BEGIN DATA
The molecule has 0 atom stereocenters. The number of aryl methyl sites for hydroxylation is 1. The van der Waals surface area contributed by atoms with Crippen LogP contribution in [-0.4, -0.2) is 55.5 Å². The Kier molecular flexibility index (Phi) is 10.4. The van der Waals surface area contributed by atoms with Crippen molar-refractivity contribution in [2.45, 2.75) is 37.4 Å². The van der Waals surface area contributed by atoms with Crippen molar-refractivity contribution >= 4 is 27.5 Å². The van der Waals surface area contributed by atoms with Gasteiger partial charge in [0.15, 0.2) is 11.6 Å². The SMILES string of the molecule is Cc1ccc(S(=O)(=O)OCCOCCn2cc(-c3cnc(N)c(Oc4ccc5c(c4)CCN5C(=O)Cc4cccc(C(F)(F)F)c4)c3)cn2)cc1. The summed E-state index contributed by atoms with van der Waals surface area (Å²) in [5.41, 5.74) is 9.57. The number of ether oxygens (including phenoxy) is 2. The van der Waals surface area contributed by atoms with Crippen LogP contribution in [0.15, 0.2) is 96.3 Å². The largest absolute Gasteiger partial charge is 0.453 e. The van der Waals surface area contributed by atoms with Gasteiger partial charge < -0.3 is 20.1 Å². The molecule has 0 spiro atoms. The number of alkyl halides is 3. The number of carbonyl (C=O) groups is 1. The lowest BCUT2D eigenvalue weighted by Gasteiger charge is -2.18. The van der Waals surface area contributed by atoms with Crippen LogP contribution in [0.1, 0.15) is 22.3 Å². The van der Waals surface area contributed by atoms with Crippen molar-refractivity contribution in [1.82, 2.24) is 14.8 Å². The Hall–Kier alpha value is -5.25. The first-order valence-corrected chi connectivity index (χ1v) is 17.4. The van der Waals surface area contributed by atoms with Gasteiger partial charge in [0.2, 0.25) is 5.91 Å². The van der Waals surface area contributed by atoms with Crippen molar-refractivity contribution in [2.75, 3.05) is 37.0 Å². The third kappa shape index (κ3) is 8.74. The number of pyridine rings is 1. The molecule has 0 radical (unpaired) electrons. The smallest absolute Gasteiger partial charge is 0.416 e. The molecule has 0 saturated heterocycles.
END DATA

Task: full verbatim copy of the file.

The molecule has 0 atom stereocenters. The number of aryl methyl sites for hydroxylation is 1. The van der Waals surface area contributed by atoms with Crippen LogP contribution in [-0.4, -0.2) is 55.5 Å². The Kier molecular flexibility index (Phi) is 10.4. The van der Waals surface area contributed by atoms with Crippen molar-refractivity contribution in [2.45, 2.75) is 37.4 Å². The van der Waals surface area contributed by atoms with Crippen molar-refractivity contribution >= 4 is 27.5 Å². The van der Waals surface area contributed by atoms with Gasteiger partial charge in [0.15, 0.2) is 11.6 Å². The SMILES string of the molecule is Cc1ccc(S(=O)(=O)OCCOCCn2cc(-c3cnc(N)c(Oc4ccc5c(c4)CCN5C(=O)Cc4cccc(C(F)(F)F)c4)c3)cn2)cc1. The summed E-state index contributed by atoms with van der Waals surface area (Å²) in [5.41, 5.74) is 9.57. The number of ether oxygens (including phenoxy) is 2. The van der Waals surface area contributed by atoms with Crippen LogP contribution in [0.15, 0.2) is 96.3 Å². The largest absolute Gasteiger partial charge is 0.453 e. The van der Waals surface area contributed by atoms with Gasteiger partial charge < -0.3 is 20.1 Å². The molecule has 0 spiro atoms. The number of alkyl halides is 3. The number of carbonyl (C=O) groups is 1. The lowest BCUT2D eigenvalue weighted by Gasteiger charge is -2.18. The van der Waals surface area contributed by atoms with Crippen LogP contribution in [0.1, 0.15) is 22.3 Å². The van der Waals surface area contributed by atoms with Crippen molar-refractivity contribution in [1.82, 2.24) is 14.8 Å². The Hall–Kier alpha value is -5.25. The first-order valence-corrected chi connectivity index (χ1v) is 17.4. The van der Waals surface area contributed by atoms with Gasteiger partial charge in [0.2, 0.25) is 5.91 Å². The van der Waals surface area contributed by atoms with Crippen molar-refractivity contribution in [2.75, 3.05) is 37.0 Å². The third kappa shape index (κ3) is 8.74. The number of pyridine rings is 1. The molecule has 0 radical (unpaired) electrons. The smallest absolute Gasteiger partial charge is 0.416 e. The molecule has 0 saturated heterocycles.